• Photo editing is process like any other. You can start with editing and managing your family/friend/sports/pet photography as it grows over time. The key is to learn how to manage your photography for the long term (think years) beyond simply the week the images were captured. This can be the beginning of learning the process of digital asset management using photography assets (which have value to you) along with related metadata (so you can search for them easily) and understanding the efforts involved.
  • Audio editing is as complex as you want to make it and  is often layered. This skill also helps to fine tune your ears. You can read all about how I create a weekly audio podcast which accompanies this blog called Another DAM podcast
  • Video editing is another set of skills to learn how to piece multiple types of components together with some continuity in order to tell a story.

Learn how to use metadata

Once you have created and edited digital files over time, you will want to search for these. Not just visually search because that does not scale over time. This often requires metadata.

  • Learn what metadata to apply (take a look at some of the variety of metadata standards available)
  • How to apply metadata (embedded vs. associated)
  • Why apply metadata (to search and find assets based on common fields and values applied)

Rights Management

When it comes to managing whether an organization has the licenses and permissions necessary to legally use, reuse and re-purpose any digital asset acquired from external parties, this requires a dive into the field of rights management. While this is often a forgotten liability for many organizations, external vendors are pursuing copyright violations more than ever to recover their lost revenue through image recognition technology among other technologies. Having the skills to understand the rights, communicate the media needs, license media properly for usage and limit liability is a plus for any organization.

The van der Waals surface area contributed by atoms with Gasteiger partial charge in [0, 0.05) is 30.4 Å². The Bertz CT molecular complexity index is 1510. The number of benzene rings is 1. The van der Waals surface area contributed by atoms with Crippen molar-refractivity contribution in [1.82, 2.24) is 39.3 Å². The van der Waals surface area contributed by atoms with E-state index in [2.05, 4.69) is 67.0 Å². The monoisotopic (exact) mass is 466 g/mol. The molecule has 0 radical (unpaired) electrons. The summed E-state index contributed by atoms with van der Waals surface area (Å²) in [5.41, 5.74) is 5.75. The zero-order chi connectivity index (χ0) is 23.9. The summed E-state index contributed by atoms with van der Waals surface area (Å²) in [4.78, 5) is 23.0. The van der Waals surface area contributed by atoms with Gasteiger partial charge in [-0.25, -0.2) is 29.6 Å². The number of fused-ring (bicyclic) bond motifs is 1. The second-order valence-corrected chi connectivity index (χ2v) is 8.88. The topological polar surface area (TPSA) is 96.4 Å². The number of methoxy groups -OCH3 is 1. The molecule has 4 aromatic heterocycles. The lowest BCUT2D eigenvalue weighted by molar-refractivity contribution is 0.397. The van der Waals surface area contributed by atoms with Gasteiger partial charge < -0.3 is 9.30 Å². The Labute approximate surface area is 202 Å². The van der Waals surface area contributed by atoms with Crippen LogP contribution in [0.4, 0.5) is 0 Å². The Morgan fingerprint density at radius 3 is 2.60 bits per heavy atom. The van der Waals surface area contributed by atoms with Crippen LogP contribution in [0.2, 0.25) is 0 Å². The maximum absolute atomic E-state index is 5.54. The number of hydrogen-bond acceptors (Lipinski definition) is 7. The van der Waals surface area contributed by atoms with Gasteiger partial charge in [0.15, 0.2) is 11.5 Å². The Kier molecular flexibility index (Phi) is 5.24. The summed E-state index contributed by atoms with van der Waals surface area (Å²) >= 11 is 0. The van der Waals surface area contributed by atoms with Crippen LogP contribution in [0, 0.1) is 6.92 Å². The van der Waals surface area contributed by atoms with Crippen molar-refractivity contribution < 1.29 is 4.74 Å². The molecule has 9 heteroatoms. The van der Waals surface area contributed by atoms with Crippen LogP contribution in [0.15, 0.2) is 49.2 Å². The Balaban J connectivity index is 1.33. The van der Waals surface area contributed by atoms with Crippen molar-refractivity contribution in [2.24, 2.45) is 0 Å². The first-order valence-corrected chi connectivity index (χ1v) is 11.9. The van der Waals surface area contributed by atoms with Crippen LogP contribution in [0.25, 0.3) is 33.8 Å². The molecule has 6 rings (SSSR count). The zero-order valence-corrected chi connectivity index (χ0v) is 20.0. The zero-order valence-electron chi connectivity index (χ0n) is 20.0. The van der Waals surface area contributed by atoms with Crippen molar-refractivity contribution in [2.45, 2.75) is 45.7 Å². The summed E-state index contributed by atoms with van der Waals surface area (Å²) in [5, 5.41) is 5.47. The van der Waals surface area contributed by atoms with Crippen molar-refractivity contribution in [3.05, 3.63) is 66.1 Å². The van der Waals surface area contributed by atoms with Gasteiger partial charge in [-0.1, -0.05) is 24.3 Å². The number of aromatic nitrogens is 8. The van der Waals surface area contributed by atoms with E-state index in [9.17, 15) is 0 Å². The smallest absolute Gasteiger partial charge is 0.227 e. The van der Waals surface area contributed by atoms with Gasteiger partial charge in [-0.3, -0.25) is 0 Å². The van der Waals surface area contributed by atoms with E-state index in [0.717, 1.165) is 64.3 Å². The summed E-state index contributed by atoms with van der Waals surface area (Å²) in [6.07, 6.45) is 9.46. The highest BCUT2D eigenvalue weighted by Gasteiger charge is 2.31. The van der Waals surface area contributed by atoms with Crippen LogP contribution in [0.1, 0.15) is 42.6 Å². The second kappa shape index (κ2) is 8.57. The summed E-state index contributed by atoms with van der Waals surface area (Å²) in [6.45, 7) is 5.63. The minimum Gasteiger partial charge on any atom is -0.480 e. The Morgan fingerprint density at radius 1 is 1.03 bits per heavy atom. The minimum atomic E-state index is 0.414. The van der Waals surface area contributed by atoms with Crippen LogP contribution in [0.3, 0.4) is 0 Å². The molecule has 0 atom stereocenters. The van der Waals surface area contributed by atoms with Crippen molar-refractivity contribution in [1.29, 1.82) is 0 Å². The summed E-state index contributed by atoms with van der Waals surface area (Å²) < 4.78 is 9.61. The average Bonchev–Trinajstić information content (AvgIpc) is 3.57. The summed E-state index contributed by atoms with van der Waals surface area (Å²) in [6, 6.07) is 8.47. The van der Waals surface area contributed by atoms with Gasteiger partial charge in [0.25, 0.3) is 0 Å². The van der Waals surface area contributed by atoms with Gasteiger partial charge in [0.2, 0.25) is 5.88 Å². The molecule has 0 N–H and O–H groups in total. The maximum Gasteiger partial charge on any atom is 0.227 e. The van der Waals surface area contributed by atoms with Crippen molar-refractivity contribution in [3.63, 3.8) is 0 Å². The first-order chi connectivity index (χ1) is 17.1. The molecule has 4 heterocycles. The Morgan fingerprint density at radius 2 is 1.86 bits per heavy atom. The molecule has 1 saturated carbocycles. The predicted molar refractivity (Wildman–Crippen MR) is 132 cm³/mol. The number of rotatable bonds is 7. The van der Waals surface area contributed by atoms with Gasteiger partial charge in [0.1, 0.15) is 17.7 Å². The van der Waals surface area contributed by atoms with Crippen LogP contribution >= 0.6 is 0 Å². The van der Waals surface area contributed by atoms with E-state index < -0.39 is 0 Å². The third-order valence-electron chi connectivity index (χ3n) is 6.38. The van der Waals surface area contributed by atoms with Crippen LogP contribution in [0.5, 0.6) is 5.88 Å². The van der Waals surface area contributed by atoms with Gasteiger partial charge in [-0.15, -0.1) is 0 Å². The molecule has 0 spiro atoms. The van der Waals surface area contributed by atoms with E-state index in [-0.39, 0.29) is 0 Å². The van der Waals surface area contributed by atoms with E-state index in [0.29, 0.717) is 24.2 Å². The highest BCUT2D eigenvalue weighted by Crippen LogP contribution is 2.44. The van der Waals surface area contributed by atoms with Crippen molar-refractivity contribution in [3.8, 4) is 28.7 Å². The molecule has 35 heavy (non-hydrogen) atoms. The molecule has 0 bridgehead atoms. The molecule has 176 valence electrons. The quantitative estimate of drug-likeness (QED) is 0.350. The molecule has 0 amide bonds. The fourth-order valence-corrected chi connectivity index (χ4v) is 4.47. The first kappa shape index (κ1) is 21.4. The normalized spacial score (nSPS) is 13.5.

Stress management

Stress does not automagically go away by itself. Learn to deal with stress in a health way. Do not attempt to work all 168 hours per week. The work will still be there if you go home. Avoid procrastination, but take short breaks as needed. Keep in mind that worrying about something does not resolve anything. Do something about it. Focus your energy on either communicating the specific issues with recommended solutions or resolving the issues after weighing the possible solutions.

Time Management

Learn to manage your time and your tasks wisely by prioritizing. Learn how to prioritize anything. Time management can be applied to all aspects of your work and life, especially if you thrive on accomplishment. Keep in mind that tasks are not successfully completed without the necessary time to accomplish them.

What specific skills should Digital Asset Management professionals have today?

Let us know when you are ready for consulting or assistance in finding Digital Asset Management professionals for your business.


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What is your DAM title?


While seemingly more unimportant nowadays, business titles within an organization can sometimes explain a person’s functional role, authority, seniority and/or pay grade.

I have blogged about a variety of DAM titles used within the Digital Asset Management field, like Digital Asset Specialist (DAS), Digital Asset Management Manager (DAMMmmmm), DAM Director (DAMD), DAM VP or the title I have at this time… Digital Asset Manager.

I hosted a podcast where I interviewed someone who has a DAM title that will catch people’s attention.  Instead of calling himself Digital Asset Manager, he was creative enough to come up with Darth Lord of the DAM and includes this on his business card.

Better than some other business cards I have heard of.

It sounds better than DAM lord. That is similar to another movie I saw. And he likely prefers it his way. No helmet required.